Here's how to get Australian renewables into the zone | RenewEconomy

Here’s how to get Australian renewables into the zone

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Rather than a hedge, regulators should encourage wind and solar generators to connect early through lower access charges to help unlock the lack of investment in network infrastructure.

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Wind and solar at Coober Pedy. Photo credit: Christian Sprogoe
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People want reliable and affordable energy, and most also want it to be renewable. Meeting these demands requires delivering new, renewable generation quickly and at lowest cost.

Renewable Energy Zones (REZ) are one way of doing this. A REZ is a cluster of generators either sharing connection assets or sharing both connection and some transmission assets.

Through the sharing of assets, REZs provide a lower cost and faster way of delivering new generation to the system – helping to accelerate the process of decarbonisation and deliver affordable and reliable power. They are needed to meet not just the generation projects that are currently committed but those that are reasonably expected in coming years.

Despite the obvious benefits of using REZs, historically they haven’t been delivered. One reason for this is the current regulations aren’t designed for building transmission infrastructure ahead of generation.

The Australian Energy Market Commission (AEMC) has been grappling with the issue of how to coordinate transmission and generation investment so that the required new generation can be delivered quickly and at lowest cost through its COGATI process.

As part of this, it published two discussion papers last week – one on coordinating investments more generally and one on REZs in particular. The papers put forward a plan for encouraging transmission investment in advance of generation by overcoming some barriers in the existing regulatory framework.

To overcome the barriers to coordination of transmission and generation the AEMC proposes to change the way wholesale electricity is priced by introducing dynamic regional pricing and improve financial risk management for generators.

These measures are a welcome attempt to address pressing issues but they will likely be insufficient to address the barriers to investment that exist under the current system.

The AEMC’s proposed model hinges on generators committing money to transmission projects early, rewarding them for doing so by delivering the transmission investment and financially guaranteeing their level of access through contractual arrangements called hedges.

This model assumes generators have the ability to commit funds early in the project. However, it’s not clear that they do. Under the current system there is nothing stopping generators from committing funds early. If generators had funds available, more REZs or similarly coordinated generator connections would likely already exist. They do not.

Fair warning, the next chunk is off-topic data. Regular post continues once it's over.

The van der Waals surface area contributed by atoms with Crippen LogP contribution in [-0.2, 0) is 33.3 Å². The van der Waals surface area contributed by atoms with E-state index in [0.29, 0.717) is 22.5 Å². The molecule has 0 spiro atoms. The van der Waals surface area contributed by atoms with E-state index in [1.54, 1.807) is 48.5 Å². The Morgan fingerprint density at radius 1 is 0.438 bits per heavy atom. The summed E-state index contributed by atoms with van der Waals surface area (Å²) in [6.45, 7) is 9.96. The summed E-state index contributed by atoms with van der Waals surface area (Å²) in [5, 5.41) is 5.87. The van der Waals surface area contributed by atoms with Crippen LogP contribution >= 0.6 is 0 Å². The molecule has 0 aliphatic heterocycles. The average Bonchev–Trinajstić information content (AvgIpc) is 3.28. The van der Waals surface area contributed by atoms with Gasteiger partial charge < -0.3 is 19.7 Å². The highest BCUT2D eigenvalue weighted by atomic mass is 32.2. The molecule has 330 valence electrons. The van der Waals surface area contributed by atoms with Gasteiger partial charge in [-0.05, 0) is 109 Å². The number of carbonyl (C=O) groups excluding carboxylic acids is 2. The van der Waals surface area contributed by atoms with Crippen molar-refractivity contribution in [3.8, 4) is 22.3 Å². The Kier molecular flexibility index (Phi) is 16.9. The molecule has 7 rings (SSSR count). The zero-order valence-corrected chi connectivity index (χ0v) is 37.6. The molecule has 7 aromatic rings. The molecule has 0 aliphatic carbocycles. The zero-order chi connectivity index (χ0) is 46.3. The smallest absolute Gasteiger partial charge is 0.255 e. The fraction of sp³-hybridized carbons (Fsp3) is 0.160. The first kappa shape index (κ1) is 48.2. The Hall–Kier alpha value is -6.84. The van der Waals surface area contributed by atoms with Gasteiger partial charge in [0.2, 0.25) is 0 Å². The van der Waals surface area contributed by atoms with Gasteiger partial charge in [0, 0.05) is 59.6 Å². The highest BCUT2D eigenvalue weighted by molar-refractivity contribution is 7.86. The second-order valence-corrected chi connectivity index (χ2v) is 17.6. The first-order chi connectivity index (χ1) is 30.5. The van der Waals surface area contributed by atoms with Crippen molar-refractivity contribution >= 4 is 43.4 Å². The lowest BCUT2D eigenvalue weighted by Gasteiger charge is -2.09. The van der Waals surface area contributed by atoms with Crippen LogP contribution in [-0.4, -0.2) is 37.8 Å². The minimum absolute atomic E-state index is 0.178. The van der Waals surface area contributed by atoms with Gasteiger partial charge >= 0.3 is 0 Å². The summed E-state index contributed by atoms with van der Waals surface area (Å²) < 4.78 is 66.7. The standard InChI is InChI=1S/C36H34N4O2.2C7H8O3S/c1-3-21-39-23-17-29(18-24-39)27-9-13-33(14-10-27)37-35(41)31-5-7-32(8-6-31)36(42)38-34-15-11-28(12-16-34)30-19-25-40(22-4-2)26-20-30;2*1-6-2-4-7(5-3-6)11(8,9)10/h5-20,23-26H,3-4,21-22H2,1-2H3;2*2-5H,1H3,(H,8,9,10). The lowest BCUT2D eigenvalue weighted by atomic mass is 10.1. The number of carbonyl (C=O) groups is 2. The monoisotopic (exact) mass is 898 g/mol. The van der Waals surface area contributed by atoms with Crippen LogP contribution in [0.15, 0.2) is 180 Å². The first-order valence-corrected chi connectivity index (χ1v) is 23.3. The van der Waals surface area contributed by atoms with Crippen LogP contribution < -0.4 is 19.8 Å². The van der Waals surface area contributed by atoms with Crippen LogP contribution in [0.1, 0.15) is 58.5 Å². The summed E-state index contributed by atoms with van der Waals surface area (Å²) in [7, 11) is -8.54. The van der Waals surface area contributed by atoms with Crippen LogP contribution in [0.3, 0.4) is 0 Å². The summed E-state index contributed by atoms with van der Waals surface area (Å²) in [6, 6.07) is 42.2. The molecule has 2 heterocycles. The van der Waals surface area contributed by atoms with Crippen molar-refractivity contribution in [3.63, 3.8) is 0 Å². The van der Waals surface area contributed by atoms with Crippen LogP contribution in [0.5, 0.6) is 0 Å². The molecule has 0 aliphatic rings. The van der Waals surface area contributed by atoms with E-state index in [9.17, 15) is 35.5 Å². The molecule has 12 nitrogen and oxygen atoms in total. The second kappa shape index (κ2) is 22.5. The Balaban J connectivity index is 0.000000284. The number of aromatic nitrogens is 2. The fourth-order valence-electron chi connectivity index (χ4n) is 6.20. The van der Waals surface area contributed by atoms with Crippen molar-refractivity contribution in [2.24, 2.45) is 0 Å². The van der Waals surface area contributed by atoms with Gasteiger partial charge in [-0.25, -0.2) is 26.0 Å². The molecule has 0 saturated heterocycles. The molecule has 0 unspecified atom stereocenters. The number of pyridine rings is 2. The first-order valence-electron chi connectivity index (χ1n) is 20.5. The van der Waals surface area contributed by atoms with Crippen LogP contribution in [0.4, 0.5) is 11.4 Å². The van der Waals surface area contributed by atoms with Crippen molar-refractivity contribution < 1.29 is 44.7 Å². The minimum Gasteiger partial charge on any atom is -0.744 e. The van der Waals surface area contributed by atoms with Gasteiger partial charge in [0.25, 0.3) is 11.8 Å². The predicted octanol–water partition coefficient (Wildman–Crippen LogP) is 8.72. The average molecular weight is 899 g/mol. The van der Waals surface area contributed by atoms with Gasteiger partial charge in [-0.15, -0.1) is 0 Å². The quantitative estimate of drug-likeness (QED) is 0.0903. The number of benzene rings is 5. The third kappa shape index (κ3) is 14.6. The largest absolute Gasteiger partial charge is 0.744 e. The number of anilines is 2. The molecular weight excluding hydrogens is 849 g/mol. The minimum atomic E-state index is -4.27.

Even if generators could commit funds early, they may not want to. By design, a REZ should minimise congestion to an efficient level so the risk of a generator being constrained is low. Without this risk there is little value in a hedge.

PIAC has proposed an alternative model for funding REZs that the AEMC considers in its discussion paper. Core to the PIAC model is sharing the risks and costs of developing REZs between generators and consumers, rather than just consumers. It does this by splitting transmission investment into guaranteed and speculative, rather than just guaranteed.

The guaranteed portion is the amount of capacity required to meet some minimum need and is recovered by TNSPs through regulated revenue. The speculative portion covers any capacity above guaranteed, is funded by a speculative investor, and is recovered through generator access charges.

Both the guaranteed and speculative portions are determined by the regulator or some other administrative body and are based on a variety of different factors.

The process for planning, delivering and connecting a REZ is summarised in the diagram below.

Under the PIAC model, rather than ask generators to commit funding early to projects for a guarantee of access, generators are encouraged to connect early through lower access charges. In doing so they are protected from the risk of REZ underutilisation as their access charges depend on their decision to develop and connect early, not on the overall utilisation of the transmission asset.